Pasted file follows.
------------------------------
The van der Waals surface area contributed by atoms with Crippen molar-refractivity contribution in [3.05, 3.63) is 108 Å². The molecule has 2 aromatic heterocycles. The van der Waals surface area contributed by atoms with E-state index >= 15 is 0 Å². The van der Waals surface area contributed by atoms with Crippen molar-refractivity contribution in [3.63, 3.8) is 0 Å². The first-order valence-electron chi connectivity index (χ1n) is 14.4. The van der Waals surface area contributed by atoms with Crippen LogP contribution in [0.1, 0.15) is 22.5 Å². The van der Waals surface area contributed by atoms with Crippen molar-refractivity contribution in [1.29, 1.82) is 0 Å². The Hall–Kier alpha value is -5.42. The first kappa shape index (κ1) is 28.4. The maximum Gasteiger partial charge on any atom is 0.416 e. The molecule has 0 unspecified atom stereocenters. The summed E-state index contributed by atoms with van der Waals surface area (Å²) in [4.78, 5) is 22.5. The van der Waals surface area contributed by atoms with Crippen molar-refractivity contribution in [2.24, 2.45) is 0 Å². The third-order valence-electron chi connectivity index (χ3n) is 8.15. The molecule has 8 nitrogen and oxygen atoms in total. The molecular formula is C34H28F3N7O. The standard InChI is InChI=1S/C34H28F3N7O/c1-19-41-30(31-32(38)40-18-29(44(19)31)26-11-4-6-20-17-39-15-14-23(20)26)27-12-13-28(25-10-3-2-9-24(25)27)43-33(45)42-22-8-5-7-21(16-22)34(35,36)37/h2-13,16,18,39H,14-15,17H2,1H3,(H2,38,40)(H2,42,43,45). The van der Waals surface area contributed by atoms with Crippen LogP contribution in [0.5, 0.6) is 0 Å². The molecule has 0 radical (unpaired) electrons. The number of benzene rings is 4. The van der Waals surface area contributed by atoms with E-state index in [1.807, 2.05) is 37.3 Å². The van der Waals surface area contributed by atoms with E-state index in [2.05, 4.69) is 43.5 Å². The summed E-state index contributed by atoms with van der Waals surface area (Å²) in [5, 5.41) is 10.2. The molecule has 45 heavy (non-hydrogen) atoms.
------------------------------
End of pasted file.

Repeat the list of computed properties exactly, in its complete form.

The van der Waals surface area contributed by atoms with Crippen molar-refractivity contribution in [3.05, 3.63) is 108 Å². The molecule has 2 aromatic heterocycles. The van der Waals surface area contributed by atoms with E-state index >= 15 is 0 Å². The van der Waals surface area contributed by atoms with Crippen molar-refractivity contribution in [3.63, 3.8) is 0 Å². The first-order valence-electron chi connectivity index (χ1n) is 14.4. The van der Waals surface area contributed by atoms with Crippen LogP contribution in [0.1, 0.15) is 22.5 Å². The van der Waals surface area contributed by atoms with Crippen molar-refractivity contribution in [1.29, 1.82) is 0 Å². The Hall–Kier alpha value is -5.42. The first kappa shape index (κ1) is 28.4. The maximum Gasteiger partial charge on any atom is 0.416 e. The molecule has 0 unspecified atom stereocenters. The summed E-state index contributed by atoms with van der Waals surface area (Å²) in [4.78, 5) is 22.5. The van der Waals surface area contributed by atoms with Crippen molar-refractivity contribution in [2.24, 2.45) is 0 Å². The third-order valence-electron chi connectivity index (χ3n) is 8.15. The molecule has 8 nitrogen and oxygen atoms in total. The molecular formula is C34H28F3N7O. The standard InChI is InChI=1S/C34H28F3N7O/c1-19-41-30(31-32(38)40-18-29(44(19)31)26-11-4-6-20-17-39-15-14-23(20)26)27-12-13-28(25-10-3-2-9-24(25)27)43-33(45)42-22-8-5-7-21(16-22)34(35,36)37/h2-13,16,18,39H,14-15,17H2,1H3,(H2,38,40)(H2,42,43,45). The van der Waals surface area contributed by atoms with Crippen LogP contribution in [0.5, 0.6) is 0 Å². The molecule has 0 radical (unpaired) electrons. The number of benzene rings is 4. The van der Waals surface area contributed by atoms with E-state index in [1.807, 2.05) is 37.3 Å². The van der Waals surface area contributed by atoms with E-state index in [2.05, 4.69) is 43.5 Å². The summed E-state index contributed by atoms with van der Waals surface area (Å²) in [5, 5.41) is 10.2. The molecule has 45 heavy (non-hydrogen) atoms.